Customers in right-hand-drive markets such as the U.K., Australia, and Japan have two less-than-ideal options if they want to drive the Chevrolet Corvette in their home countries: drive a factory left-hand-drive example as-is, putting up with all the awkwardness that this involves, or pay a large chunk of cash to have an example converted to right-hand-drive. Needless to say, both options have their drawbacks.
But Chevrolet could, in theory, alleviate the pain of RHD-market buyers by offering the forthcoming Chevrolet Corvette C8 in both configurations, and in fact, we’ve heard whispers that the automaker is fixing to do just that, making the mid-engine Corvette available in right-hand-drive from the factory. Today, neither the Corvette nor the Camaro is available in RHD from the factory, effectively forfeiting numerous markets while the LHD/RHD Ford Mustang sells in droves, even achieving the status of “best-selling sports coupe in the world” in recent years (per Ford Authority).
True, the Mustang and the Corvette aren’t exactly direct competitors, and that will be even more the case with the arrival of the more expensive mid-engine Corvette, but even still, some number of Mustang buyers in international markets might gladly trade in their pony cars for Chevrolet’s sporty two-seater.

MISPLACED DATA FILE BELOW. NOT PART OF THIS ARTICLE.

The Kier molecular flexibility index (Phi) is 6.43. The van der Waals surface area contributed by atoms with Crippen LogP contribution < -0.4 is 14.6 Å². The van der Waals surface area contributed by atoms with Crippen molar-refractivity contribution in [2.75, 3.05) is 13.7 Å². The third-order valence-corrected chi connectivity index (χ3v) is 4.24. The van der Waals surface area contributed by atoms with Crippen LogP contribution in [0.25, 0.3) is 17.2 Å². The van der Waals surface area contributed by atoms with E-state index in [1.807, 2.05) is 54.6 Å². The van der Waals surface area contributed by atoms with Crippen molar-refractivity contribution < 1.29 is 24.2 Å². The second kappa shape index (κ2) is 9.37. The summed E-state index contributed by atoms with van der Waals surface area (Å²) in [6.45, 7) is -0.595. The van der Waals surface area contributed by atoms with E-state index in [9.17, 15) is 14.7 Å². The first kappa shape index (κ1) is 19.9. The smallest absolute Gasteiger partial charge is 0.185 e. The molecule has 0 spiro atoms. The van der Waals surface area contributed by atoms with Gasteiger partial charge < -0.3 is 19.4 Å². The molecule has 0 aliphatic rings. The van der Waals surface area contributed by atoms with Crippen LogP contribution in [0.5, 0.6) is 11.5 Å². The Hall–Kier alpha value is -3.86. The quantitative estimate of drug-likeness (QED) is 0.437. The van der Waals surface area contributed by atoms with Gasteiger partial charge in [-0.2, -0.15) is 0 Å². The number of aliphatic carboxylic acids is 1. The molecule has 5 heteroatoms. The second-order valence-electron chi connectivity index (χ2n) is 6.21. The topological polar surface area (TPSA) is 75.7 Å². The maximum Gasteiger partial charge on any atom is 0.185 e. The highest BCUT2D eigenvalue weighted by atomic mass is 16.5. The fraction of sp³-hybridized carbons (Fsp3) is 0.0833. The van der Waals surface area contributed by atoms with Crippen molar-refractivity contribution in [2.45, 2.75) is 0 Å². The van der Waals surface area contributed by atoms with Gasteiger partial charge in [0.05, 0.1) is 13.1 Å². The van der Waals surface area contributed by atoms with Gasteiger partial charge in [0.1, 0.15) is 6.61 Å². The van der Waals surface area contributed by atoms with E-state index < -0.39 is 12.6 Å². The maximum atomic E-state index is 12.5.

The C8 generation might even prove an ideal candidate for a factory right-hand-drive configuration, due to its rear-mid-engine layout. With less stuff up front under the hood, there’s less to get in the way of the steering shaft, so changing up the packaging to put the wheel on the right side of the cockpit should be less of a challenge than in a conventional front-engine car. When Ford first introduced the 2016 Ford Mustang GT in right-hand drive, the car was down some 20 horsepower on the North American version as a result of Ford having to redesign the exhaust to accommodate the steering equipment.
Stay tuned for all the latest mid-engine Corvette news.